Read Periodic Tales: A Cultural History of the Elements, from Arsenic to Zinc by Hugh Aldersey-Williams Free Online
Book Title: Periodic Tales: A Cultural History of the Elements, from Arsenic to Zinc|
The author of the book: Hugh Aldersey-Williams
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Edition: HarperCollins e-books
Date of issue: March 29th 2011
ISBN: No data
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Format files: PDF
The size of the: 572 KB
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In the spirit of A Short History of Nearly Everything comes Periodic Tales. Award-winning science writer Hugh Andersey-Williams offers readers a captivating look at the elements—and the amazing, little-known stories behind their discoveries. Periodic Tales is an energetic and wide-ranging book of innovations and innovators, of superstition and science and the myriad ways the chemical elements are woven into our culture, history, and language. It will delight readers of Genome, Einstein’s Dreams, Longitude, and The Age of Wonder.
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Read information about the authorI was born in London in 1959, the same year C.P. Snow gave his infamous ‘two cultures’ lecture about the apparently eternal divide in Britain between the arts and sciences. Perhaps this is where it all begins. Forced to choose one or the other at school and university, I chose the latter, gaining an MA in natural sciences from Cambridge.
By graduation, I was aware of a latent interest in the arts, particularly in architecture and design, and was seeking ways to satisfy all these urges in something resembling a career. Journalism seemed the obvious answer, and after a string of increasingly disastrous editorial positions on technical magazines, I went freelance in 1986 and was able at last to write about what really interested me in newspapers and magazines in all these fields.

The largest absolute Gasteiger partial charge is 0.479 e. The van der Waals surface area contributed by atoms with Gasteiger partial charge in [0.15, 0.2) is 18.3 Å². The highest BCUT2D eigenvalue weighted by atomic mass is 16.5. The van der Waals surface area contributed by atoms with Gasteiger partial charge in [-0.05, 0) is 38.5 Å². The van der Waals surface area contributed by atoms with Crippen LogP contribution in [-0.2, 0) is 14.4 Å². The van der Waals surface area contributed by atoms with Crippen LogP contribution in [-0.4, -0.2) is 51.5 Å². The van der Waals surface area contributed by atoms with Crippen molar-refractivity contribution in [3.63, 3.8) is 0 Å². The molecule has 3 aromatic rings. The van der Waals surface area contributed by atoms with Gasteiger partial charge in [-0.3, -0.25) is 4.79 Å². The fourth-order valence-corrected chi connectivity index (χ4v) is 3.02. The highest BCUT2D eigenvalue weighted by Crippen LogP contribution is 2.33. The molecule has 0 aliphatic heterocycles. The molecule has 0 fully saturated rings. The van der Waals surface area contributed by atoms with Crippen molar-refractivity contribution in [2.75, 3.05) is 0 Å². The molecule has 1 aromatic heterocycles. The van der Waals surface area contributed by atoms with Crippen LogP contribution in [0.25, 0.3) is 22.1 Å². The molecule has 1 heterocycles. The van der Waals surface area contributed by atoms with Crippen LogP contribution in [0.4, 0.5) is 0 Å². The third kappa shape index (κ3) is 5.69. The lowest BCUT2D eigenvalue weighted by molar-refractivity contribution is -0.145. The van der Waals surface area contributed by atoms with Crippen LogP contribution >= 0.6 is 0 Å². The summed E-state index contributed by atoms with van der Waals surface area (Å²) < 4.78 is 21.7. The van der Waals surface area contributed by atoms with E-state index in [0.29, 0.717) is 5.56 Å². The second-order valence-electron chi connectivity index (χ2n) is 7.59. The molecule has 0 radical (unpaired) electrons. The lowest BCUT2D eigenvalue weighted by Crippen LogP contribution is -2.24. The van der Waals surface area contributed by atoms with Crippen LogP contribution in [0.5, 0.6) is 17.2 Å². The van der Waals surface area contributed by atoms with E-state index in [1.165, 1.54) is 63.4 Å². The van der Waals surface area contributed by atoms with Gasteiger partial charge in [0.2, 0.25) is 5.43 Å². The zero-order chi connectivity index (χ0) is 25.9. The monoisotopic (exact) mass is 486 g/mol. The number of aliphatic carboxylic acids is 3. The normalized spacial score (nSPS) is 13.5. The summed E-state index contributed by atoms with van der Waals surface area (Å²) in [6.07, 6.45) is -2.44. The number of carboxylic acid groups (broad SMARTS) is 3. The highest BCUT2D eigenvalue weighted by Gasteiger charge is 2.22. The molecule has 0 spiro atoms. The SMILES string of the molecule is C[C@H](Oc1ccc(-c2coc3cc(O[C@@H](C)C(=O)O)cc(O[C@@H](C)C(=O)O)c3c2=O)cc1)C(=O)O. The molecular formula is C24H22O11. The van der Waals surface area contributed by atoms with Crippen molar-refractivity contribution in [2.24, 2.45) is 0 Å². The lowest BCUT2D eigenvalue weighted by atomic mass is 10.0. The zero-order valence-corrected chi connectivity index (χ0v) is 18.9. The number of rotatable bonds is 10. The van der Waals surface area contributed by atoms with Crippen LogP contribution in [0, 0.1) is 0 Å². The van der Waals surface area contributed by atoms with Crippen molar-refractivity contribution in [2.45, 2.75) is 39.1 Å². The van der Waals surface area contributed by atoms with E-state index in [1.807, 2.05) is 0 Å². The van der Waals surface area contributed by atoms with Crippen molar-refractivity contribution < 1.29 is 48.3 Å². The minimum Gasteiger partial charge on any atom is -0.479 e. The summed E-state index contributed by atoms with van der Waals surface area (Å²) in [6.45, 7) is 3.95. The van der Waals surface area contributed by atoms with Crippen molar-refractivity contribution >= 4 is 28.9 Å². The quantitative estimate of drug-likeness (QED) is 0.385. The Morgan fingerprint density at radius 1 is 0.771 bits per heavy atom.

Having an American mother and an English father makes me, as it says on jars of honey, ‘the produce of more than one country’, and has left me with a curiosity about matters of national identity. Living in the United States gave me the opportunity to write my first book, using my semi-detachment from the culture to identify a renaissance in contemporary American design. Its success led to a larger-scale examination of design and national cultures as well as a number other design books and a five-year stint as design critic of the New Statesman.
Now, the science was losing out. Over-compensating perhaps, I wrote an entire book about a single molecule—albeit an exceptionally novel and beautiful one, called buckminsterfullerene. Here at last science and design began to merge. My projects since then have continued to explore science, design, architecture, national identity and other themes in books and exhibitions.
I am a member of the Society of Authors and a fellow of the Royal Society of Arts. I live in Norfolk and London with my wife Moira, son Sam, and two Maine coon cats.